COVID vaccine rollout to boost confidence in mining
Stimulus packages coming off the back of the worldwide vaccine rollout will inject a boost of confidence into the resources sector.
That is according to Resource Industry Network general manager Dean Kirkwood, who said there was much for the sector to look forward to in 2021.
Mr Kirkwood said coal prices had bounced back, with mine sites in the Bowen Basin now looking to ramp up production again.
"With the worldwide (COVID) vaccine rollout, on the back of that, governments are looking to stimulate their economies," he said.
"Once you start stimulating the economy, a lot of infrastructure gets built, infrastructure is built by steel and we need metallurgical coal to make steel.
"The outlook for the region within the METS sector is one of huge opportunity."
Even if vaccine programs are delayed, Mr Kirkwood said countries around the world would be starting to consider stimulus packages by the second half of this year.
He also said trade tensions with China had appeared to have a "minimal effect" on the Mackay region.
"It was always a bit of a 'wait and see' how it all pans out," he said.
"From our perspective, we have been unaffected by what's happening with China.
"It's just a case of manoeuvring to other partners what (coal) China did not accept."
Mackay MP Julieanne Gilbert echoed the sentiment, saying there was still huge demand for the metallurgical coal produced in the Bowen Basin.
"That coal is needed to make steel and while people are building homes, while people are building factories, cars, even mobile phones - we are going to need that coal," Mrs Gilbert said.
What about mining jobs?
CFMEU Mining and Energy Queensland president Stephen Smyth said there had been some job losses in the state's coal industry in recent months.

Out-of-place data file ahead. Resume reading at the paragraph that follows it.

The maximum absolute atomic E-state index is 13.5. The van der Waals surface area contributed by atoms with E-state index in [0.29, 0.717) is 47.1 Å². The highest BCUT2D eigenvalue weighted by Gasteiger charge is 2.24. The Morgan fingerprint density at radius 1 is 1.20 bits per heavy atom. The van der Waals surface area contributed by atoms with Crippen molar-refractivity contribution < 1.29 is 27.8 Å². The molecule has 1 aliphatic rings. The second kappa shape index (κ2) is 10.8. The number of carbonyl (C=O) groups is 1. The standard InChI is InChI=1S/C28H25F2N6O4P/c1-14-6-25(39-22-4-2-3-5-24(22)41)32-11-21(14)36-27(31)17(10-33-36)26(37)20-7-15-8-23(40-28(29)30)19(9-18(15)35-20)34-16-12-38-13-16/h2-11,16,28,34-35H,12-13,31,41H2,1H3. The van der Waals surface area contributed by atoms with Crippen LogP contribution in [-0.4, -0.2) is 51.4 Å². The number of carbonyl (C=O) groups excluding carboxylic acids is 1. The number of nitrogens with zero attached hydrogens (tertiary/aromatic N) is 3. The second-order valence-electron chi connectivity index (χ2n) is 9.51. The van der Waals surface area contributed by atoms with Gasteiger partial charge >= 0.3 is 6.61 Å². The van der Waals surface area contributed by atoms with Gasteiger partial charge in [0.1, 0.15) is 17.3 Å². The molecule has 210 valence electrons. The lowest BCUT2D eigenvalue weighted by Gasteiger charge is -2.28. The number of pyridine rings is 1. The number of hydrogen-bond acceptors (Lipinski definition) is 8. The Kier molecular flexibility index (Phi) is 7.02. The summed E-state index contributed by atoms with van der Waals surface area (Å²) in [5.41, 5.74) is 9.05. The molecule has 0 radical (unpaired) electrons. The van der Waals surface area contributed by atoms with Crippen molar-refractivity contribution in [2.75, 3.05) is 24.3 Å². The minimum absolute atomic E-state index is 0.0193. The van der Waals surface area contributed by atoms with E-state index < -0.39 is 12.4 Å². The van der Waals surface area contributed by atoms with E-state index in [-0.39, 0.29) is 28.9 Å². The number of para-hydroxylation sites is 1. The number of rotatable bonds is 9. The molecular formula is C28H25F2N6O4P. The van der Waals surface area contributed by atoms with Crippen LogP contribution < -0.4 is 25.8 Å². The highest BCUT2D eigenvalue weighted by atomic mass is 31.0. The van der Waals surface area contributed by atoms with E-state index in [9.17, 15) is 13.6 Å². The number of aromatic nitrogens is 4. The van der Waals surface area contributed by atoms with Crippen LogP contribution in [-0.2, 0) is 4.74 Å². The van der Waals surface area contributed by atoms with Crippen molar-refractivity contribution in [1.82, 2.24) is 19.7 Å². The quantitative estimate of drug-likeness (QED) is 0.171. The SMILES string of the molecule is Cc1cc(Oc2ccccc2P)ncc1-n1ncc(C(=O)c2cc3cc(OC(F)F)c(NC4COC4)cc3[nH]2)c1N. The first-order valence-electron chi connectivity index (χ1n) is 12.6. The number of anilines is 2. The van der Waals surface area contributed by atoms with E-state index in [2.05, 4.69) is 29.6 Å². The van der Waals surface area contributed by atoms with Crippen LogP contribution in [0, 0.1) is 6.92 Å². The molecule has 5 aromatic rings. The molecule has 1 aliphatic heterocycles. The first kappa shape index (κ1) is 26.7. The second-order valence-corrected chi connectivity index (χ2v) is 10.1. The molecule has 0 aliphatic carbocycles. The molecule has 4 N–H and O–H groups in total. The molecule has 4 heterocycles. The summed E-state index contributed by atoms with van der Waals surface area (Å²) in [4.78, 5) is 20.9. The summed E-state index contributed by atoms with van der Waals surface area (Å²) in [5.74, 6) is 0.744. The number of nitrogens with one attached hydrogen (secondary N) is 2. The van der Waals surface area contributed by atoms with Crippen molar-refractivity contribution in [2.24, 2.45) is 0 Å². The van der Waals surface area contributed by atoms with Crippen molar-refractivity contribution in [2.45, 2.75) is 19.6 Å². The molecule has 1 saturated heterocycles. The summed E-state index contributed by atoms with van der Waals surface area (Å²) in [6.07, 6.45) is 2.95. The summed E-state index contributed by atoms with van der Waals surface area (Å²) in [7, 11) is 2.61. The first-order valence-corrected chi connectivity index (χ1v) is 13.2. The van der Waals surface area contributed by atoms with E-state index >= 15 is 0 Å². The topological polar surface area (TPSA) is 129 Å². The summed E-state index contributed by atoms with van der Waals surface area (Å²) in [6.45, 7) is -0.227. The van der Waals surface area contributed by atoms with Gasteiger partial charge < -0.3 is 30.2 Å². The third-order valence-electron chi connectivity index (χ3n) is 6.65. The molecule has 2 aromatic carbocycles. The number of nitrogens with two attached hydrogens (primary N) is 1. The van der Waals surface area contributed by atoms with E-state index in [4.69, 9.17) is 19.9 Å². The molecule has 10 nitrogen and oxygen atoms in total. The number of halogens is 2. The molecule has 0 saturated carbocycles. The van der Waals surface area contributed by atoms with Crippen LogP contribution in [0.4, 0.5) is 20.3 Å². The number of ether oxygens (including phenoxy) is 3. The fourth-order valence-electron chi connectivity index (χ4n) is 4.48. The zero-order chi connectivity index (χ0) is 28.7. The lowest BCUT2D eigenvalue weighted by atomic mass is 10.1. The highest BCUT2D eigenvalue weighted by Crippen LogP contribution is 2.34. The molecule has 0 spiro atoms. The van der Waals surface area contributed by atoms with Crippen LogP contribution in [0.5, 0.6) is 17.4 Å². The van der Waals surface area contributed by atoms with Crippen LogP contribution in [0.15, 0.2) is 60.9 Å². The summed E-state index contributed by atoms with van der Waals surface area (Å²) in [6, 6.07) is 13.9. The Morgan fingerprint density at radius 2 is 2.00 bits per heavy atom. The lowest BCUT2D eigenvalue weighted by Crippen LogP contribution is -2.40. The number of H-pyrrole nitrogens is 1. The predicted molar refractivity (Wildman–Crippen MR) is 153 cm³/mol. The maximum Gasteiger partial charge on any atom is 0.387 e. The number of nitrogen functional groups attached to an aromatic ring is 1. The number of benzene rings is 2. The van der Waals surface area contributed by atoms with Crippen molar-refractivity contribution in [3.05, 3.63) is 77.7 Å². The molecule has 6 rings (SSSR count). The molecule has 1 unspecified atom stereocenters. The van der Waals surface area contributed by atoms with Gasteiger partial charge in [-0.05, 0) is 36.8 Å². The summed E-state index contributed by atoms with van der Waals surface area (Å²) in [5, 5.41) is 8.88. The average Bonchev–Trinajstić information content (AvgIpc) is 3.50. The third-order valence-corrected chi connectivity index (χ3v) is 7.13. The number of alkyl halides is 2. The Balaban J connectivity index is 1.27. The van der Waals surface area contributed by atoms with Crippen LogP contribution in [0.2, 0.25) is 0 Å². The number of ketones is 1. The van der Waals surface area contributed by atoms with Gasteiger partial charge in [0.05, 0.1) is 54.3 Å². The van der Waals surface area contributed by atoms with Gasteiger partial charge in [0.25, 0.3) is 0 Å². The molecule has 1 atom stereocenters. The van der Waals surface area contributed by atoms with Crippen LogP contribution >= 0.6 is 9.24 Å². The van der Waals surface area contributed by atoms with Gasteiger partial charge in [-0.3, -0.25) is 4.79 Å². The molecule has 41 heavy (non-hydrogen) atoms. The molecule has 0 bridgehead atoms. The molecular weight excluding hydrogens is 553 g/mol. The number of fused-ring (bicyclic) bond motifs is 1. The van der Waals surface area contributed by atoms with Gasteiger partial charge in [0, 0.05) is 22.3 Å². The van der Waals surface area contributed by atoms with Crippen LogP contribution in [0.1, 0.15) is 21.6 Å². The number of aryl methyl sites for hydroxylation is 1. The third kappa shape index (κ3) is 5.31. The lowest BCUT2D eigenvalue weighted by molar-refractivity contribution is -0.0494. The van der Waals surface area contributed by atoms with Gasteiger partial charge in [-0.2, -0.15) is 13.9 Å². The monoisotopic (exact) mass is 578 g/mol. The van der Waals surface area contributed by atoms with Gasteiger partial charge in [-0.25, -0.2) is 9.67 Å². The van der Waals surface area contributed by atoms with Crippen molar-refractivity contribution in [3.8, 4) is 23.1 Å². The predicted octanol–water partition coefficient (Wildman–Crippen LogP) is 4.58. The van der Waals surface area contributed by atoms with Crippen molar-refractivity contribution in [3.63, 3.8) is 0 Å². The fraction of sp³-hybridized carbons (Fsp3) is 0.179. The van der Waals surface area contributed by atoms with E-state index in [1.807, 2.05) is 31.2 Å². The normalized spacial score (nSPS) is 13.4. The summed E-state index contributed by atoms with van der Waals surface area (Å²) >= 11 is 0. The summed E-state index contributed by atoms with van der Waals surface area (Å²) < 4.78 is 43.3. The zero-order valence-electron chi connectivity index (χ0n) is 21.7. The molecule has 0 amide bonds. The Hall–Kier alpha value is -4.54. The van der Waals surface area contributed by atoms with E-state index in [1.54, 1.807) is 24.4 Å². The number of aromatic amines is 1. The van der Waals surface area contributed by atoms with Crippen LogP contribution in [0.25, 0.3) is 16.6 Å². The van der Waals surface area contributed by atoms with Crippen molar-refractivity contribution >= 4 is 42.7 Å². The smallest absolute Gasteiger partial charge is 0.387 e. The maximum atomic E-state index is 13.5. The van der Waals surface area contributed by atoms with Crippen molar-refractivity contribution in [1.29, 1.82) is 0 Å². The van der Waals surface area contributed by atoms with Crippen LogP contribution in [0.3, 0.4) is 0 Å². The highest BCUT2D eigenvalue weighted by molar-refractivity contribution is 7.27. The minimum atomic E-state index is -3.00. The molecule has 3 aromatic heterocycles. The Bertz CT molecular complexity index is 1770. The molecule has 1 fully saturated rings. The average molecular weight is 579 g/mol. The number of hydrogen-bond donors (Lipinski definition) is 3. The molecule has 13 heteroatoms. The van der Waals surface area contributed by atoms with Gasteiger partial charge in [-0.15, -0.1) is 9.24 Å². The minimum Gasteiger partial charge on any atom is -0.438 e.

He said this had occurred where production had been affected because of the global economic uncertainty around COVID and trade with China.
But he noted this had been offset by new hiring activity.
"We are aware that there are currently many vacancies," Mr Smyth said.
"This is good news for coal workers and communities. However, we are concerned about the quality of new jobs being created.
"They are mostly contractor jobs which are highly casualised with no job security."
Mr Smyth said regional workers and communities needed the benefits of secure, direct employment from the mining companies profiting from the state's resources.
How can METS businesses take advantage of the positive outlook?
Resource Industry Network is advising businesses in the METS sector to be "digitally ready" for the changes coming this year.
Mr Kirkwood said the pandemic would continue to impact the way people do business, and the workforce needed to adapt to this.
"We obviously can't jump on planes and travel a lot. Even within Australia there's still border closures," he said.
"Having that concept of being digitally ready to sell over the internet, via Zoom, having those pitches ready - that's something our businesses have got to continue to adapt to.
"Diversification is something that we will continue to talk to members about and look at with members … looking at other opportunities in different sectors outside of coal."